I had hired on in ‘69, just prior there had been an austerity year for the parks, so I guess that was for the warden service too, ‘cause I was supposed to get six months and only got 4 in the first summer there.  Just after that was when the centralization began, and in Prnce Albert they actually closed down a bunch of the stations like Crean Lake, Kingsmere Lake, Boundary and a whole bunch of those places – I think they even took some of the stuff out of there, like the living quarters, around ‘70/’71. That’s my take on it anyway. Then Jasper tried not to really re-organize, but they did in a way. The backcountry stations were not manned year-round by wardens, but they did keep the districts and they developed an area system. So that’s what they did with their centralization and people did come in from out on the backcountry stations. Then in the early 70’s, the thing that did give a little blip in the warden service was that we re-classified, and we went from the Protective Custody classification to the General Technician. That put more emphasis on technical training, and was largely because a lot of us were coming from schools and universities. It was a transition from the old fellas that had either got hired on as cowboys or skiers. Then they started changing so they wanted a little more education, and they did put some of the older wardens in a bad spot, though they weren’t quite ready for retirement, but they couldn’t fall into that classification, because it was based somewhat on education. That had kind of an effect – there was kind of a blip in the warden service about ‘72/’73 where everybody was dissatisfied. And then the sidearm issue, and the public safety issue went on and on and on, and it got settled after I had left. It didn’t really seem to be done right and I think that’s when we lost our Warden Service. And it’s an ongoing thing – I think they’re struggling with it, because we did everything –the full range of duties in all functions, and you had that power and you were sworn in as a peace officer. And we handled it fairly well, I think over the years. I’m sure that we should have gone to the sidearms, but not so quick in getting people trained up, it could have happened over time. We had 24 permanent wardens and about 16 seasonal wardens each year, and those eyes and those abilities to handle those situations got cut down to six officers in Jasper. So I think something was done wrong, but I haven’t got the solution about how to do it right. It really split apart the warden service as I see it. The service lost a lot of enthusiasm with the members that are still there. Anyway, that was the downhill time.  By our 100th birthday, in my books anyway, we had lost the warden service.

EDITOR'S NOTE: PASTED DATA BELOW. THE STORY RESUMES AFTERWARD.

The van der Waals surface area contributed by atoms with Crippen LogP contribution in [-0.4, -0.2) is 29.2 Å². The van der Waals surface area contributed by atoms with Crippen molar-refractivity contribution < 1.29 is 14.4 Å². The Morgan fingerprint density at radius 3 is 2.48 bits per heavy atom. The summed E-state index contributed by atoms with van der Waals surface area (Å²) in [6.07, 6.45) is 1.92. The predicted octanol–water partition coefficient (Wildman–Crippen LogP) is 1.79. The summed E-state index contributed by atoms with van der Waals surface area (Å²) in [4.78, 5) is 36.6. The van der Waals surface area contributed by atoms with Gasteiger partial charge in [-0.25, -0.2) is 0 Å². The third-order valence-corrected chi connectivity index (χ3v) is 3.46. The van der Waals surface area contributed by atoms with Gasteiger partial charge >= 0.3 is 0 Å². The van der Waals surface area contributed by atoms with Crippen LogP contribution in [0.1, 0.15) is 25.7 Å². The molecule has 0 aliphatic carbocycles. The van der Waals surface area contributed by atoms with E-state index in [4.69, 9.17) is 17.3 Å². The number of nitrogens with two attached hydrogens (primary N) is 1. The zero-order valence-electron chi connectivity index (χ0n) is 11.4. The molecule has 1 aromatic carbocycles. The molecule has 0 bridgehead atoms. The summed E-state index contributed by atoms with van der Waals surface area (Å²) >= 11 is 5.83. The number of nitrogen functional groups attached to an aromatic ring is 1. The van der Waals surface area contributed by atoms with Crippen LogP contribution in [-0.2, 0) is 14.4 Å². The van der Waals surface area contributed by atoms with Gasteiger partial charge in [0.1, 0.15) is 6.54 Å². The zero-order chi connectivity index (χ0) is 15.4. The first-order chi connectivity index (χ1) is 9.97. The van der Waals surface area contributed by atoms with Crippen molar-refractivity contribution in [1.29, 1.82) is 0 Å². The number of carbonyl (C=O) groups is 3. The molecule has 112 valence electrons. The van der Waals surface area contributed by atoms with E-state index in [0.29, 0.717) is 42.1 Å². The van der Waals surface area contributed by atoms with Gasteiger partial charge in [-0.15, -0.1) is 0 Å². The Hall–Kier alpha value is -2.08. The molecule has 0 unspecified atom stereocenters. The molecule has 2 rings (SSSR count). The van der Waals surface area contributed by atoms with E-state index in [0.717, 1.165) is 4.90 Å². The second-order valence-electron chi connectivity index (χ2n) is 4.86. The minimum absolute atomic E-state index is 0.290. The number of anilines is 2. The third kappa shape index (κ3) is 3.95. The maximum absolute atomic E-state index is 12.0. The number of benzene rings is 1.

MD: Did you go to the celebration in Banff, the Centennial?

Al: Yes, it couldn’t have been better. I can put that in as one of the memorable events. Some of those guys I hadn’t seen for years. 

Another thing that’s really helped the warden service out was when they opened up the Palisades school. We spent lots of time out there improving our resource management techniques and EMT. We brought people from all across Canada to the school here, and it really was a boost for me because I got to meet the guys from down east, the prairies, west coast and the Maritimes. We had the fellows from Quebec, and it was set up with three interpreters for the first few years because some of the (wardens from Quebec) came not knowing English– They could get enough to go by just like we can get enough French – it was really well done!  But I was glad to see them and meet them. but it was really well set up – a wonderful facility.

MD: I think we’re down to number 11 now  – What about the warden service was important to you? 

Al: I went with the saying of “Protect the park from the people, and protect the people from the park”, which we always used, but what I believe in is conservation, so that to me says, “protecting and preventing” Parks to each and the other. I would just change it to that. Because I believe prevention is the way you stop things  – or you mitigate it in some form to prevent harm to either party. 

MD: Are there any legends or stories associated with the warden service that you can share? Is there anyone from the Service that stands out in your mind?

Al: It wasn’t just the warden service – it was Superintendents gone by which made our life a lot easier – Roy Flanagan was the one I’m thinking of. And Chief wardens like Ben Roper and Don Dumpleton did a pretty good turn while they were in there. 

Don Dumpleton got the service together going and put a little glue in the outfit, because people got along and they partied together and made friends. It was a little bit old and bitter when I first came to both of those parks, P.A. and Jasper. The old fellas were very good to me – but they did a lot of bickering amongst themselves. They’d been in there a long time. Don liked to go out and have a good time and he never barred us from doing that  – he developed our social club. That’s a thing that I was involved with, ‘cause I kind of started it and then the secretaries in the office ran it. It was a good thing ‘cause it handled all the Warden Days and this sort of thing for morale.